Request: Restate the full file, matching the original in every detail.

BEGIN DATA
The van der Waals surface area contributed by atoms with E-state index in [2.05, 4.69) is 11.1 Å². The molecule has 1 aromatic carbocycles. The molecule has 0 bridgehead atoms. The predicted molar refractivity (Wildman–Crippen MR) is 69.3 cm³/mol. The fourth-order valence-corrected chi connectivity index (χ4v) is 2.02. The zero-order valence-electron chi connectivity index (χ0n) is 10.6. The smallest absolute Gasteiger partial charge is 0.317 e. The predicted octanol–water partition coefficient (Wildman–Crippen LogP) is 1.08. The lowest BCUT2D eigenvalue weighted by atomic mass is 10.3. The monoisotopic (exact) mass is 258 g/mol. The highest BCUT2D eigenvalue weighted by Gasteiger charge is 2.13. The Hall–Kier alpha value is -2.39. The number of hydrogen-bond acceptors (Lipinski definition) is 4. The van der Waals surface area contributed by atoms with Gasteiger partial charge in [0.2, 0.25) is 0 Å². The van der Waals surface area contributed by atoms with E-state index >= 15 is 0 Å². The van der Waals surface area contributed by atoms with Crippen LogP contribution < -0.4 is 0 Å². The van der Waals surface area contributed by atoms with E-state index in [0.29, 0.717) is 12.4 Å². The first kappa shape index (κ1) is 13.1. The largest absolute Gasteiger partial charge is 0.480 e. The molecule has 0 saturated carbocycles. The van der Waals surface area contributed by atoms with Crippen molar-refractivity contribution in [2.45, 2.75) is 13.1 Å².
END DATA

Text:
The van der Waals surface area contributed by atoms with E-state index in [2.05, 4.69) is 11.1 Å². The molecule has 1 aromatic carbocycles. The molecule has 0 bridgehead atoms. The predicted molar refractivity (Wildman–Crippen MR) is 69.3 cm³/mol. The fourth-order valence-corrected chi connectivity index (χ4v) is 2.02. The zero-order valence-electron chi connectivity index (χ0n) is 10.6. The smallest absolute Gasteiger partial charge is 0.317 e. The predicted octanol–water partition coefficient (Wildman–Crippen LogP) is 1.08. The lowest BCUT2D eigenvalue weighted by atomic mass is 10.3. The monoisotopic (exact) mass is 258 g/mol. The highest BCUT2D eigenvalue weighted by Gasteiger charge is 2.13. The Hall–Kier alpha value is -2.39. The number of hydrogen-bond acceptors (Lipinski definition) is 4. The van der Waals surface area contributed by atoms with Gasteiger partial charge in [0.2, 0.25) is 0 Å². The van der Waals surface area contributed by atoms with E-state index >= 15 is 0 Å². The van der Waals surface area contributed by atoms with Crippen LogP contribution < -0.4 is 0 Å². The van der Waals surface area contributed by atoms with E-state index in [0.29, 0.717) is 12.4 Å². The first kappa shape index (κ1) is 13.1. The largest absolute Gasteiger partial charge is 0.480 e. The molecule has 0 saturated carbocycles. The van der Waals surface area contributed by atoms with Crippen molar-refractivity contribution in [2.45, 2.75) is 13.1 Å².